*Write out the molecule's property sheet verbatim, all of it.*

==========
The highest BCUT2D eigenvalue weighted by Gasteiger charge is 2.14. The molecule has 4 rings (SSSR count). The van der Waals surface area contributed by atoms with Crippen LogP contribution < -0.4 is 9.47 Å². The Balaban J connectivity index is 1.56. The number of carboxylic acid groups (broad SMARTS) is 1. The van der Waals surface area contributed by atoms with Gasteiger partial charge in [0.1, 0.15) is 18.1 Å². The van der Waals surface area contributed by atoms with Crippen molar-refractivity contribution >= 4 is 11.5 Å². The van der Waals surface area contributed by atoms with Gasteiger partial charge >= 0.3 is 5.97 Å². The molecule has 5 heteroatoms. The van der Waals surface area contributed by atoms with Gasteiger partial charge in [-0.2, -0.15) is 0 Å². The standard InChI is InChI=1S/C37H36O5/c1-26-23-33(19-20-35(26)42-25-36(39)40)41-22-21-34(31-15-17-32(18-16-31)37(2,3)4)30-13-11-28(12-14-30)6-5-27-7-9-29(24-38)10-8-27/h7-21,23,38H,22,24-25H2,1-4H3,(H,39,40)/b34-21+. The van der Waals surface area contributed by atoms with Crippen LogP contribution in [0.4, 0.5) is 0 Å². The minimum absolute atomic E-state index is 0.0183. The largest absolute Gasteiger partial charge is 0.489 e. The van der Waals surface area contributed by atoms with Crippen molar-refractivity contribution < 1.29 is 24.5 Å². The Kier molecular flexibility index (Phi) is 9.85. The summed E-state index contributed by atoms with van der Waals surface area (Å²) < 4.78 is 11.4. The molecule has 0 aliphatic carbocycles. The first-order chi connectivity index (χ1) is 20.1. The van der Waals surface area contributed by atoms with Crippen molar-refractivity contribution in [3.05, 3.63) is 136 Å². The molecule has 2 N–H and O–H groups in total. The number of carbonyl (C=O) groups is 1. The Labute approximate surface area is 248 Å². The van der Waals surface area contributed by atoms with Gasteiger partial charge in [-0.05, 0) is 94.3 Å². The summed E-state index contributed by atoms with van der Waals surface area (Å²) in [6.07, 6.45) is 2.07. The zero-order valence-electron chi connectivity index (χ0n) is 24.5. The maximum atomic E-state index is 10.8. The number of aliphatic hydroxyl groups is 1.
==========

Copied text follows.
The highest BCUT2D eigenvalue weighted by Gasteiger charge is 2.14. The molecule has 4 rings (SSSR count). The van der Waals surface area contributed by atoms with Crippen LogP contribution < -0.4 is 9.47 Å². The Balaban J connectivity index is 1.56. The number of carboxylic acid groups (broad SMARTS) is 1. The van der Waals surface area contributed by atoms with Gasteiger partial charge in [0.1, 0.15) is 18.1 Å². The van der Waals surface area contributed by atoms with Crippen molar-refractivity contribution >= 4 is 11.5 Å². The van der Waals surface area contributed by atoms with Gasteiger partial charge >= 0.3 is 5.97 Å². The molecule has 5 heteroatoms. The van der Waals surface area contributed by atoms with Gasteiger partial charge in [-0.2, -0.15) is 0 Å². The standard InChI is InChI=1S/C37H36O5/c1-26-23-33(19-20-35(26)42-25-36(39)40)41-22-21-34(31-15-17-32(18-16-31)37(2,3)4)30-13-11-28(12-14-30)6-5-27-7-9-29(24-38)10-8-27/h7-21,23,38H,22,24-25H2,1-4H3,(H,39,40)/b34-21+. The van der Waals surface area contributed by atoms with Crippen LogP contribution in [0.4, 0.5) is 0 Å². The minimum absolute atomic E-state index is 0.0183. The largest absolute Gasteiger partial charge is 0.489 e. The van der Waals surface area contributed by atoms with Crippen molar-refractivity contribution < 1.29 is 24.5 Å². The Kier molecular flexibility index (Phi) is 9.85. The summed E-state index contributed by atoms with van der Waals surface area (Å²) < 4.78 is 11.4. The molecule has 0 aliphatic carbocycles. The first-order chi connectivity index (χ1) is 20.1. The van der Waals surface area contributed by atoms with Crippen molar-refractivity contribution in [3.05, 3.63) is 136 Å². The molecule has 2 N–H and O–H groups in total. The number of carbonyl (C=O) groups is 1. The Labute approximate surface area is 248 Å². The van der Waals surface area contributed by atoms with Gasteiger partial charge in [-0.05, 0) is 94.3 Å². The summed E-state index contributed by atoms with van der Waals surface area (Å²) in [6.07, 6.45) is 2.07. The zero-order valence-electron chi connectivity index (χ0n) is 24.5. The maximum atomic E-state index is 10.8. The number of aliphatic hydroxyl groups is 1.